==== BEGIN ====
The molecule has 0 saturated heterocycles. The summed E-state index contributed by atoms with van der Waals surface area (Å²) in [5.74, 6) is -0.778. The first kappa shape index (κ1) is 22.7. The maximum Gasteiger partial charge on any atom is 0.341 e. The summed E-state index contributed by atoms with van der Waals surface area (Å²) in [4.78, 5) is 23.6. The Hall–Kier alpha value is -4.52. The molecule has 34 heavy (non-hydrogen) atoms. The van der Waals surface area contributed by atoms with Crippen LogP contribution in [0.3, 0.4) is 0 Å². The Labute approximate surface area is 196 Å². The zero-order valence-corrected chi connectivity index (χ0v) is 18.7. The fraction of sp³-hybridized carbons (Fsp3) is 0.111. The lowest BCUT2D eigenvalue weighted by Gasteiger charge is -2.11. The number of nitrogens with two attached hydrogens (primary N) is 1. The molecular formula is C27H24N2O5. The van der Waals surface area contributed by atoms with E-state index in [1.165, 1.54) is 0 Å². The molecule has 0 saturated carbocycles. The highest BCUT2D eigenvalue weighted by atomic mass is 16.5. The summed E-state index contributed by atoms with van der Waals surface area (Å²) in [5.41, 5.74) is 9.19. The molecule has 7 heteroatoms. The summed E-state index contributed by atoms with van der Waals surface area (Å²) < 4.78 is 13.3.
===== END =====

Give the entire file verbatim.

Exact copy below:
The molecule has 0 saturated heterocycles. The summed E-state index contributed by atoms with van der Waals surface area (Å²) in [5.74, 6) is -0.778. The first kappa shape index (κ1) is 22.7. The maximum Gasteiger partial charge on any atom is 0.341 e. The summed E-state index contributed by atoms with van der Waals surface area (Å²) in [4.78, 5) is 23.6. The Hall–Kier alpha value is -4.52. The molecule has 34 heavy (non-hydrogen) atoms. The van der Waals surface area contributed by atoms with Crippen LogP contribution in [0.3, 0.4) is 0 Å². The Labute approximate surface area is 196 Å². The zero-order valence-corrected chi connectivity index (χ0v) is 18.7. The fraction of sp³-hybridized carbons (Fsp3) is 0.111. The lowest BCUT2D eigenvalue weighted by Gasteiger charge is -2.11. The number of nitrogens with two attached hydrogens (primary N) is 1. The molecular formula is C27H24N2O5. The van der Waals surface area contributed by atoms with E-state index in [1.165, 1.54) is 0 Å². The molecule has 0 saturated carbocycles. The highest BCUT2D eigenvalue weighted by atomic mass is 16.5. The summed E-state index contributed by atoms with van der Waals surface area (Å²) in [5.41, 5.74) is 9.19. The molecule has 7 heteroatoms. The summed E-state index contributed by atoms with van der Waals surface area (Å²) < 4.78 is 13.3.